Huma 1/72 Me-209v5
KIT #: 3505
PRICE: 249 Skr ≈ 30 USD
DECALS: One option
REVIEWER: Carl-Magnus Carlsson
NOTES: OOP

HISTORY

 It is a natural thing that most aircraft projects never reach production. The causes for this are many but often the machines fall short of expected performance. This was the case with the interesting Messerschmitt Me 209 II. It is an obscure machine and would probably have been unknown if not for its ancestry. Despite the designation it was actually a variant of an earlier Messerschmitt design: the famous Bf 109.

Built in 1943 the prototype had the fuselage of a Bf 109 married to a bigger and more powerful engine, the Daimler Benz 603, a common way to improve aircrafts. It also got new wide-leg undercarriage and wings. Sadly test showed it was no better than the Bf 109G that already was in mass-production, even having inferior maneuverability, and that meant the end of the project. It was the Focke-Wulf company that succeeded in making new Jumo 213 and Daimler-Benz 603 powered fighters: The Fw 190D-9 and Ta 152.

THE KIT

The company Huma may be long gone but some of the kits can still be ordered from hobby shops. This is fortunate for most subject has not been made by other manufacturers. The only other maker of a Me 209 in 1/72 scale is Kora Models, and it is an expensive resin kit.

This kit does not have the soft plastic found in early Huma products but show moulding so crisp that the effort looks quite mainstream actually. The overall outline appears correct and the only disappointments are some imperfections. Fortunately they can remedied by replacements.

Letís start with the wheels and landing gear. While not an error I found that that they have no detail, probably because of the acute lack of references on this subject. This is not a big issue since it will be mostly hidden away or painted in a dark color. If you would like to replace the wheels then the kit instructions helpfully give you the dimensions of the originals.

The propeller is said to have been from a Messerschmitt 210, which is good to know since it need to be replaced. The one supplied with the kit is too triangular in shape. Nothing is said about the spinner but I suppose that too was from another aircraft. Perhaps from an Ju 88? The nose do look like an engine from that bomber. Whether or not you want to replace it should become clear to you when assembling the kit.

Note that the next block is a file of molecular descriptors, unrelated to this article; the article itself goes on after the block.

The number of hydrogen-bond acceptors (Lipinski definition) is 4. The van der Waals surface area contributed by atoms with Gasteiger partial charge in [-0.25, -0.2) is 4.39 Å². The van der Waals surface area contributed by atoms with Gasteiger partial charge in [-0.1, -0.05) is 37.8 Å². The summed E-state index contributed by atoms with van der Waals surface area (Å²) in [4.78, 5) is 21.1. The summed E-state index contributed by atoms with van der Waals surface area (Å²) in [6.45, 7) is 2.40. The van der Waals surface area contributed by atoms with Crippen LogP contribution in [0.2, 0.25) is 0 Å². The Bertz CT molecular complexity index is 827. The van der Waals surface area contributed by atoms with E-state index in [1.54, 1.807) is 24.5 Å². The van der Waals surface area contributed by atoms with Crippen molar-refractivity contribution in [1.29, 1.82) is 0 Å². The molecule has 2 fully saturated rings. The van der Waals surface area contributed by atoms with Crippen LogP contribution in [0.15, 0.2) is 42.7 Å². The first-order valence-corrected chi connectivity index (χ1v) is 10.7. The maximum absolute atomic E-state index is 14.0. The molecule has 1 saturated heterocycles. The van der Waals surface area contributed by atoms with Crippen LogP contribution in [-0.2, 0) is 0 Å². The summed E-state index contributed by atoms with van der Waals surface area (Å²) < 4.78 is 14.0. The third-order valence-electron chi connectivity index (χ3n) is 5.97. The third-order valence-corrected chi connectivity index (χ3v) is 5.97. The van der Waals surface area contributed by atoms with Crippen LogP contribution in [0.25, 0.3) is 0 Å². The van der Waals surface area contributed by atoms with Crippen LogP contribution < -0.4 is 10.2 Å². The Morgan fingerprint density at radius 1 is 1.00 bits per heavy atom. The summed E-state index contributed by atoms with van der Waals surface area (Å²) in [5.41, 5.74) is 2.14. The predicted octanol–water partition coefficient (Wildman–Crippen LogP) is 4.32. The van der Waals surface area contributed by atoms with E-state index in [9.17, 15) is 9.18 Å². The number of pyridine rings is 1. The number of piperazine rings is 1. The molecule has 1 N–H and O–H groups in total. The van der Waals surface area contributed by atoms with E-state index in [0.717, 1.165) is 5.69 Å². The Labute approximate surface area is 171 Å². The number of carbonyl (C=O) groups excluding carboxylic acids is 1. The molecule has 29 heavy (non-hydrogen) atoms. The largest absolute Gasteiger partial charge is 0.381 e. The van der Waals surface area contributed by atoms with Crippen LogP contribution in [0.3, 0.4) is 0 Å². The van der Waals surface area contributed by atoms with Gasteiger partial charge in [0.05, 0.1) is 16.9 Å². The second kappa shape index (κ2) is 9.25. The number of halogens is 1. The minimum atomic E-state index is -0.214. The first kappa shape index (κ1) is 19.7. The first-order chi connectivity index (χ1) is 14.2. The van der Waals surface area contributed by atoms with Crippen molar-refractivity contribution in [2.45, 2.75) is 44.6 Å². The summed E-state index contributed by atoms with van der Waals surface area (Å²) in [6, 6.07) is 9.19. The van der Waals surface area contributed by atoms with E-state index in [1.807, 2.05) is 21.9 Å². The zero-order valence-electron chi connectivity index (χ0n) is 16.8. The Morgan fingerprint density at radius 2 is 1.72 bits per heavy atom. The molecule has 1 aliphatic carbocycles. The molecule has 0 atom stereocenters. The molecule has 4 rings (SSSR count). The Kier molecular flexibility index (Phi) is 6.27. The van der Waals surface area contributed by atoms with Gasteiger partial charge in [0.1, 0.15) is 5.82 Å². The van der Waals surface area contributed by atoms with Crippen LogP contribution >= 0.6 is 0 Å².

The "Erla haube" canopy is one piece, and looks ok. Interestingly there is a cross bar on it. I recall reading this was a feature of the first Erla type canopies and may be correct given the time the machine was built. Would be the first time i ever saw that on a kit.

The cockpit detail includes a pilot, stick, a decal for the instrument panel, pedals, seat, control wheel for flaps and landing gear. Plenty of stuff but almost nothing of this will be visible after painting and assembly. (That is quite typical of messerschmitts in all scales). Oddly there is no head armor. I think the reason is that the only existing photo of the machine doesn't show any fitted. It is of low quality however, so this may be a mistake. In my opinion it is reasonable to assume any armor would have been of the so called "Galland panzer" type.

The decals are of unknown quality to me and is for the prototype only. No swastika is included, but a weird square looking substitution. If you would like to go "what-if "with this one I think ordinary Bf109 decals and markings would be appropriate. Same with color schemes. It basically was a "One-o'nine" after all.

It is a simple kit so instructions are simple too. Only work requiring care is to get the wing dihedral right because the wings come in two parts. This is a bit puzzling since the technique of moulding the lower parts of the wings as one, and thus avoid this problem, was already known in the 90's.

Painting instructions suggest blotches all over, but that is based on that single, poor, photo of the machine. A close look show it actually was painted like ordinary Bf109's in that time period, but with heavy mottling on the sides. This makes more sense since the prototype was after all a conversion of a regular, factory painted, machine. Thus it should be painted RLM 76 on the underside and on the fuselage. RLM 74/75 on top of wings and fuselage spine. Mottling of fuselage sides should be in colors RLM 74/75. For a "what if" project of a production machine the color RLM 74 should be substituted by the late war RLM 82.

CONCLUSIONS

Looking like a bastard between a Focke-Wulf 190 and Messerschmitt 109 this fighter got looks. Any Bf109 collection is not complete without one.

Carl-Magnus Carlsson

October 2015

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